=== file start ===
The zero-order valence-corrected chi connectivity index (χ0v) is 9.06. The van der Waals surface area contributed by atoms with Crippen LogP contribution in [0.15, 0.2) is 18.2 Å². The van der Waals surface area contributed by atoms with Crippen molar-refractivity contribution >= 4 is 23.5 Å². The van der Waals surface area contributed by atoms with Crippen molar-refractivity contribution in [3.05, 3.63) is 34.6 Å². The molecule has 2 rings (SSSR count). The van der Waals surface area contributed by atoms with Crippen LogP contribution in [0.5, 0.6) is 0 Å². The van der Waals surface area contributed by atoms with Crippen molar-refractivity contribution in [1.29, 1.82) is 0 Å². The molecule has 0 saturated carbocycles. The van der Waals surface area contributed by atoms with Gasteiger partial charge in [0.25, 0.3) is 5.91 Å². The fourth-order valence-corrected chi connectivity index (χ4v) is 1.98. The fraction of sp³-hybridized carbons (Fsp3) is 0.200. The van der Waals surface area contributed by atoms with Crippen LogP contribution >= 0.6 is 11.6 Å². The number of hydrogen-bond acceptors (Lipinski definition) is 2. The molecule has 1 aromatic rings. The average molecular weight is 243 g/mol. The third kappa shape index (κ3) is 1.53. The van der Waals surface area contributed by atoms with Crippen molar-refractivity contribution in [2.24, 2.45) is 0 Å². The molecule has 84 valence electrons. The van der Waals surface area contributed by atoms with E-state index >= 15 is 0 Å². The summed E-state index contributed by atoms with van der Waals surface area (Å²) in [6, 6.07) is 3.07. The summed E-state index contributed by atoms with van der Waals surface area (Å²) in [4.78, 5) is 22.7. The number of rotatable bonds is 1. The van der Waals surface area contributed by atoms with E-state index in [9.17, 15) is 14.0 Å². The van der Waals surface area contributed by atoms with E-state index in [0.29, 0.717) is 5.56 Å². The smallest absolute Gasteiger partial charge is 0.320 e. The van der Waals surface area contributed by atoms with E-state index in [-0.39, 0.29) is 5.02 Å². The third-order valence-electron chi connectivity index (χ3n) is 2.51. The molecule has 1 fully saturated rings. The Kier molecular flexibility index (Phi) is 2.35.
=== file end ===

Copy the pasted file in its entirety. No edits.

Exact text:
The zero-order valence-corrected chi connectivity index (χ0v) is 9.06. The van der Waals surface area contributed by atoms with Crippen LogP contribution in [0.15, 0.2) is 18.2 Å². The van der Waals surface area contributed by atoms with Crippen molar-refractivity contribution >= 4 is 23.5 Å². The van der Waals surface area contributed by atoms with Crippen molar-refractivity contribution in [3.05, 3.63) is 34.6 Å². The molecule has 2 rings (SSSR count). The van der Waals surface area contributed by atoms with Crippen LogP contribution in [0.5, 0.6) is 0 Å². The van der Waals surface area contributed by atoms with Crippen molar-refractivity contribution in [1.29, 1.82) is 0 Å². The molecule has 0 saturated carbocycles. The van der Waals surface area contributed by atoms with Gasteiger partial charge in [0.25, 0.3) is 5.91 Å². The fourth-order valence-corrected chi connectivity index (χ4v) is 1.98. The fraction of sp³-hybridized carbons (Fsp3) is 0.200. The van der Waals surface area contributed by atoms with Crippen LogP contribution >= 0.6 is 11.6 Å². The number of hydrogen-bond acceptors (Lipinski definition) is 2. The molecule has 1 aromatic rings. The average molecular weight is 243 g/mol. The third kappa shape index (κ3) is 1.53. The van der Waals surface area contributed by atoms with Crippen molar-refractivity contribution in [2.24, 2.45) is 0 Å². The molecule has 84 valence electrons. The van der Waals surface area contributed by atoms with E-state index >= 15 is 0 Å². The summed E-state index contributed by atoms with van der Waals surface area (Å²) in [6, 6.07) is 3.07. The summed E-state index contributed by atoms with van der Waals surface area (Å²) in [4.78, 5) is 22.7. The number of rotatable bonds is 1. The van der Waals surface area contributed by atoms with E-state index in [9.17, 15) is 14.0 Å². The van der Waals surface area contributed by atoms with E-state index in [0.29, 0.717) is 5.56 Å². The smallest absolute Gasteiger partial charge is 0.320 e. The van der Waals surface area contributed by atoms with E-state index in [-0.39, 0.29) is 5.02 Å². The third-order valence-electron chi connectivity index (χ3n) is 2.51. The molecule has 1 fully saturated rings. The Kier molecular flexibility index (Phi) is 2.35.